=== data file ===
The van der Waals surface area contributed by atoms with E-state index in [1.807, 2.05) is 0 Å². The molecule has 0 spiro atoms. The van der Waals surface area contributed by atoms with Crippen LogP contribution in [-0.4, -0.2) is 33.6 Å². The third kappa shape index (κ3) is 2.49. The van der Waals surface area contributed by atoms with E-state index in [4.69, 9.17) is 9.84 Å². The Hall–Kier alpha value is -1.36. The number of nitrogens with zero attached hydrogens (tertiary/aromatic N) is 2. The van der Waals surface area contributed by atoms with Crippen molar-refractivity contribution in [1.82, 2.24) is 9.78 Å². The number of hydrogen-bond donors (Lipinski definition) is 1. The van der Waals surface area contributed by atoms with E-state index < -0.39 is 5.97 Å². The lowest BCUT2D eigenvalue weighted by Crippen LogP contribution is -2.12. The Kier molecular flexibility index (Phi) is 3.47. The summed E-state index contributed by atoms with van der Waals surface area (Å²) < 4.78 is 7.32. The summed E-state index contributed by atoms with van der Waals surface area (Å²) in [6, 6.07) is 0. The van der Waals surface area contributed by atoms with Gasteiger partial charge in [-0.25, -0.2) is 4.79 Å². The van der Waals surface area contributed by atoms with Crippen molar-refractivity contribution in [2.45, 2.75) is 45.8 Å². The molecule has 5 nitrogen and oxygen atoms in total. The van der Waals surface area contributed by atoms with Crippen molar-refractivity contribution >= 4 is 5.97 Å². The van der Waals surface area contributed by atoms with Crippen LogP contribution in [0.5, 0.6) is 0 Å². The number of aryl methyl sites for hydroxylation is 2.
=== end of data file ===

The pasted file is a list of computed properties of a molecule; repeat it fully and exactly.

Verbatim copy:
The van der Waals surface area contributed by atoms with E-state index in [1.807, 2.05) is 0 Å². The molecule has 0 spiro atoms. The van der Waals surface area contributed by atoms with Crippen LogP contribution in [-0.4, -0.2) is 33.6 Å². The third kappa shape index (κ3) is 2.49. The van der Waals surface area contributed by atoms with E-state index in [4.69, 9.17) is 9.84 Å². The Hall–Kier alpha value is -1.36. The number of nitrogens with zero attached hydrogens (tertiary/aromatic N) is 2. The van der Waals surface area contributed by atoms with Crippen molar-refractivity contribution in [1.82, 2.24) is 9.78 Å². The number of hydrogen-bond donors (Lipinski definition) is 1. The van der Waals surface area contributed by atoms with E-state index < -0.39 is 5.97 Å². The lowest BCUT2D eigenvalue weighted by Crippen LogP contribution is -2.12. The Kier molecular flexibility index (Phi) is 3.47. The summed E-state index contributed by atoms with van der Waals surface area (Å²) < 4.78 is 7.32. The summed E-state index contributed by atoms with van der Waals surface area (Å²) in [6, 6.07) is 0. The van der Waals surface area contributed by atoms with Gasteiger partial charge in [-0.25, -0.2) is 4.79 Å². The van der Waals surface area contributed by atoms with Crippen molar-refractivity contribution in [2.45, 2.75) is 45.8 Å². The molecule has 5 nitrogen and oxygen atoms in total. The van der Waals surface area contributed by atoms with Crippen molar-refractivity contribution >= 4 is 5.97 Å². The van der Waals surface area contributed by atoms with Crippen LogP contribution in [0.5, 0.6) is 0 Å². The number of aryl methyl sites for hydroxylation is 2.